of whom suffered death by crucifixion. FEMALE CRUCIFIXES (10th S. iv. 230). -Under Iesv Christi Crvcifixi, printed at the Plantin
In a very rare book entitled "Trivmphvs the names of Uncumber, Débarras, Gehulf, Press at Antwerp, 1608, no fewer than ten Eutropia, Wilgefortis, Liberata, &c., the saint full-page illustrations occur of female martyrs referred to by MR. E. S. Dodgson as Librada suffering death by crucifixion. has had many devotees, and she has before now occupied the attention of the readers is kept at Bayona upon 20 July.
MR. DODGSON mentions St. Librada's Day
This and writers of N. & Q.'; vide 1st S. ii. 381; will
, therefore, be a local festival, as in the ii. 404; 2nd S. ix. 164, 174; 4th $. vi. 559; Spanish calendar that date is given as the gth S. x. 24, 78, 122, 166, 246. She is com- feast of St. Elias the Prophet. memorated on 20 July, and may be read of in
HARRY HEMS. Baring-Gould's 'Lives of the Saints' in pages
Fair Park, Exeter. devoted to the hagiology of that day. The legend concerning her is briefly this. She SPLITTING FIELDS OF ICE (10th S. iv. 325).was the daughter of a king of Portugal, who MR. THOMAS BAYNE will find that not all the wished her to marry a king of Sicily. Being poets have thought of frost as performing a vowed to virginity, she prayed for, and ob
1 silent ministry." (And, if he quotes Coletained, a beard, moustache, and whiskers, ridge's 'Frost at Midnight,' should not the and so became abhorrent to the suitor. Her word be secret ministry ?) Doubtless Wordsbaffled parent caused her to be crucified. worth, in the passage quoted from "The
The image of Sainte Wilgeforte at Prelude,' referred to a thaw inducing the air St. Etienne's, Beauvais, moved M. J. K. to utter a “protracted yelling,” but Thomson Huysmans to pen the article headed Sainte evidently had heard, or heard of, air growling Débarras' in De Tout,' pp. 273-80. In an under ice during a frost, and of its escaping appendix (pp. 309–11) he coufesses that when roar at thaw - time too. As witness The he wrote the story of this saint he thought Seasons : Winter':her cult was confined to Beauvais, but finds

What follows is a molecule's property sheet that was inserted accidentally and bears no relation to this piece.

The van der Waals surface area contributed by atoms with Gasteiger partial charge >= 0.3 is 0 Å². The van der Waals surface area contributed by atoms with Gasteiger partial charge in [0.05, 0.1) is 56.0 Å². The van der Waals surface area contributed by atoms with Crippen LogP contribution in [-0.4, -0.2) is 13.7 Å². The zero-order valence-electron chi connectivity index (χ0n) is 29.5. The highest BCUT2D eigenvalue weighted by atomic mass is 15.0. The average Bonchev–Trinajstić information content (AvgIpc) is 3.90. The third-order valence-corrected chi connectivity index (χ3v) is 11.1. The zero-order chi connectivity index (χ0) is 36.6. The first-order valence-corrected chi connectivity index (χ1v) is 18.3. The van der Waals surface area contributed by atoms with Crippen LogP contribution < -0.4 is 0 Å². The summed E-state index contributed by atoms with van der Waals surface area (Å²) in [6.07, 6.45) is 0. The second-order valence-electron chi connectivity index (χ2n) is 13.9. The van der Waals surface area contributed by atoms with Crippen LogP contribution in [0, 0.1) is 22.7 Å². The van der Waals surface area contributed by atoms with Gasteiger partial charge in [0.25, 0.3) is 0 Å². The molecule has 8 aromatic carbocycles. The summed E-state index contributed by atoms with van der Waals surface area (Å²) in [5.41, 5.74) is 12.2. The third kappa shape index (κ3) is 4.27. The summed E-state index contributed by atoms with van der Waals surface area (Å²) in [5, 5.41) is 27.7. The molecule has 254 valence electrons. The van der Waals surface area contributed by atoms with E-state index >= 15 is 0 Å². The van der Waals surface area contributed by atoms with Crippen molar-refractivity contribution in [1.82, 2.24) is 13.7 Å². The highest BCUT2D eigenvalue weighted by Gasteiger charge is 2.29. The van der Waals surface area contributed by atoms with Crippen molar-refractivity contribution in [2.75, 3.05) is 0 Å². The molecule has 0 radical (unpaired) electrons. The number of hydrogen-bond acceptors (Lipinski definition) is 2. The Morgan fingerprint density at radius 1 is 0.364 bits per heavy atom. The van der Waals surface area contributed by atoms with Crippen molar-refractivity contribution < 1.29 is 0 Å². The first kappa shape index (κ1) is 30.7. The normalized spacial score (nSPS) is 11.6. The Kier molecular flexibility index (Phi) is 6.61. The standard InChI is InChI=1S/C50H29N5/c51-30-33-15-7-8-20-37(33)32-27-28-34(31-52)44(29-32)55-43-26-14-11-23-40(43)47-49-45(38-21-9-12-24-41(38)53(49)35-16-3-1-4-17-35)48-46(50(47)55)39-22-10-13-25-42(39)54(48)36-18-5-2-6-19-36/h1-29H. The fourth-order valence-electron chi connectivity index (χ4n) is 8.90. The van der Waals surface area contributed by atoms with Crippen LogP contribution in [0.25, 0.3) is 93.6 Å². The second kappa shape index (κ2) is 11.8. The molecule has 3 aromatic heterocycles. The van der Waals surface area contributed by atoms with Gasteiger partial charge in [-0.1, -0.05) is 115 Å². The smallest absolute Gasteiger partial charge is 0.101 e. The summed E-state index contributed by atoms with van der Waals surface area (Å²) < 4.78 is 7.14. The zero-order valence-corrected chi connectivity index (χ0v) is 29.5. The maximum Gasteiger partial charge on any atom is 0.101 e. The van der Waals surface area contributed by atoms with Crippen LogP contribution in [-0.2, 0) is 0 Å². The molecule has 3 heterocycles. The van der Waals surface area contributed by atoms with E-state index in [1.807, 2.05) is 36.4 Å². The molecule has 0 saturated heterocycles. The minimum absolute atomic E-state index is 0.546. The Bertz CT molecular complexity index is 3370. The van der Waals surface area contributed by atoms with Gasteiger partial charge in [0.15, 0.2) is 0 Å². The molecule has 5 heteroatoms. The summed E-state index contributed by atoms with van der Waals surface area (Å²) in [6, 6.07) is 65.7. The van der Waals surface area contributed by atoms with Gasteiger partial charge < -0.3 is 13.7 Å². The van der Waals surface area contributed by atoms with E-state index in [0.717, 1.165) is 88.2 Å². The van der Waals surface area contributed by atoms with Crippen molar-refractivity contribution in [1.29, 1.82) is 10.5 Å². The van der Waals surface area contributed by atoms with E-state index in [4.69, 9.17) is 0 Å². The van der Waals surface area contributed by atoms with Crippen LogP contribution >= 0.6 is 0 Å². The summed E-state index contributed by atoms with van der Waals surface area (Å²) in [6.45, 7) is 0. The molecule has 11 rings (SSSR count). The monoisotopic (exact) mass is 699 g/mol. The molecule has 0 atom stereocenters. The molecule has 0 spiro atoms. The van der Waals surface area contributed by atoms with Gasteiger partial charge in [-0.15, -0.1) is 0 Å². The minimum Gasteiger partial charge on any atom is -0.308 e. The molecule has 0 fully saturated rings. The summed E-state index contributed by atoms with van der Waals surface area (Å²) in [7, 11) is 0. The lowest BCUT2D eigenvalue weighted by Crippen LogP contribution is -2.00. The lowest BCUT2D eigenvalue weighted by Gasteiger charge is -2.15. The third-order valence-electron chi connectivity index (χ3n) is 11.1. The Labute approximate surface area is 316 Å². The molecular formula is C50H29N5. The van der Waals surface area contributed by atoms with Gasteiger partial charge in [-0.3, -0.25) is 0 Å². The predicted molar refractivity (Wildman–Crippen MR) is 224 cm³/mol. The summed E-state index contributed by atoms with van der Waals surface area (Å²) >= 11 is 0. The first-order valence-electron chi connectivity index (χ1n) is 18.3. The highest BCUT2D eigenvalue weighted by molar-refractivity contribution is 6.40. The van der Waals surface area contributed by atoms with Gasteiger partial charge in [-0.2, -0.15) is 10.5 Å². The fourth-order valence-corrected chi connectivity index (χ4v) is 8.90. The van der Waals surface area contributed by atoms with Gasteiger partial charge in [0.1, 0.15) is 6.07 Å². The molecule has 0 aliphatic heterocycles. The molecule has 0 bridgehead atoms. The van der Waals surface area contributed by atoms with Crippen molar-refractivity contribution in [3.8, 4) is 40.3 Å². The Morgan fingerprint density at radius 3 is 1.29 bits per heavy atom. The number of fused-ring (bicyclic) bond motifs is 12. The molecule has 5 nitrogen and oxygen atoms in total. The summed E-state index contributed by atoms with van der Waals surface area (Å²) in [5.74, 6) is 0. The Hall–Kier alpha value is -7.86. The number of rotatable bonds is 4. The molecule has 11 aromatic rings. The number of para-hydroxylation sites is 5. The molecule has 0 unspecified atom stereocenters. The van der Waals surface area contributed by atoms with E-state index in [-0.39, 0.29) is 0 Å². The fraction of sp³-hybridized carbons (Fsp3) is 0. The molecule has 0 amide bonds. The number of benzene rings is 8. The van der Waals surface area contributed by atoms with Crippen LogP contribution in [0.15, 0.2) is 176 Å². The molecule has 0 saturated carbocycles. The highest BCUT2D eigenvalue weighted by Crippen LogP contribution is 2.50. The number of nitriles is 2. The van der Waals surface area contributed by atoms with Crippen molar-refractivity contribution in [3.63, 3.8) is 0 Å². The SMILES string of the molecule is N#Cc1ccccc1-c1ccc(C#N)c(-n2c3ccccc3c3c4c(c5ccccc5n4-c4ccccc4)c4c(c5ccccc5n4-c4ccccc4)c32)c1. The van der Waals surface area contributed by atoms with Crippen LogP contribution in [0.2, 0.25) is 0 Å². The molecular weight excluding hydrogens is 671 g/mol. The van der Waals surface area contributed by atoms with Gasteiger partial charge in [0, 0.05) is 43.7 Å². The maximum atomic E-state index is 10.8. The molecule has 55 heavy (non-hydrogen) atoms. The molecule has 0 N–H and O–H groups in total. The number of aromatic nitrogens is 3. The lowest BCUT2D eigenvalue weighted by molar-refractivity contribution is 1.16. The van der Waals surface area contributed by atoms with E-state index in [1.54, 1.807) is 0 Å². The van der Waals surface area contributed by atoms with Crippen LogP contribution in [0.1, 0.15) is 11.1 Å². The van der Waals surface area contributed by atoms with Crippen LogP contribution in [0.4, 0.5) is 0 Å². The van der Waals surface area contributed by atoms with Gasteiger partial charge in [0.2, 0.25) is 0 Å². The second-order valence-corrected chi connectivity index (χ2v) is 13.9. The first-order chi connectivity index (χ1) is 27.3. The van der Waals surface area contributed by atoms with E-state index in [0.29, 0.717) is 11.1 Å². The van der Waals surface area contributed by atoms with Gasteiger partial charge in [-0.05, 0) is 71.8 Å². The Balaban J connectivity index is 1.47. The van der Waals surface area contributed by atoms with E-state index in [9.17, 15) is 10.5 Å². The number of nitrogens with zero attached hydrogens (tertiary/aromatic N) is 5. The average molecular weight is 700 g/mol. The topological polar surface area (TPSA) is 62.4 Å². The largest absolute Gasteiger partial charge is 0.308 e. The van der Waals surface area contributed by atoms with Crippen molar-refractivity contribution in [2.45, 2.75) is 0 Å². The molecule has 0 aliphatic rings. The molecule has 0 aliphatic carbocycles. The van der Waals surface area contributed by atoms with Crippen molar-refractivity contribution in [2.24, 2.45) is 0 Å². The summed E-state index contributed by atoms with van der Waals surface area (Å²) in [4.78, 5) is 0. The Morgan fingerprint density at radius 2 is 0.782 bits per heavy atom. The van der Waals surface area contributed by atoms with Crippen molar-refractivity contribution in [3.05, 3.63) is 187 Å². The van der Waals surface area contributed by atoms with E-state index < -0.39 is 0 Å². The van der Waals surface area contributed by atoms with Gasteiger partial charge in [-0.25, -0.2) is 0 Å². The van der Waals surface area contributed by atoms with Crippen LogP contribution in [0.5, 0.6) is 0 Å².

The loosen'd ice, the case is otherwise. and states that at Let down the flood, and half dissolved by day, Wattetot-sur-Mer, in Normandy, there are
Rustles no more ; but to the sedgy bank two statues of her (one quite modern), which
Fast grows, or gathers round the pointed stone, are visited by crowds of pilgrims on 20 July.
A crystal pavement, by the breath of heaven She is also honoured at Wittefleur and at
Ceniented firm; till, seized from shore to shore,
The whole imprison'd river growls below. Fauville, both in Normandy, and at Wissant, And later on, of the thawing floes of ocean:in the Pas-de-Calais. M. Huysmans asserts
Those sullen seas that relics of Sainte Débarras are preserved That wash'd th' ungenial pole will rest no more at Mazères, in the Hautes - Pyrénées. Mr. Beneath the shackles of the mighty north ; Baring-Gould's teaching is that the body is But, rousing all their waves, resistless heave. "at Siguenza, in Spain, but other relics, in
And hark! the lengthening roar continuous runs dulgenced by Pope Urban VIII., existed in
Athwart the rifted deep: at once it bursts, Brussels before 1695."
And piles a thousand mountains to the clouds.
Haply, by the way, I may be allowed a Many instances are recorded of female word of regret that Thomson is now so sadly saints suffering martyrdom by crucifixion. and unreasonably neglected. No publisher That of S. Librada at Bayona, mentioned by thinks of issuing a leather-bound reprint of MR. DODGSON, is not an exceptional case. I Thomson's poems; and yet (as the great remember only a single instance, however, in Doctor said) "he thinks always as a man this country, of a mediæval painted repre- of genius ; he looks round on nature and on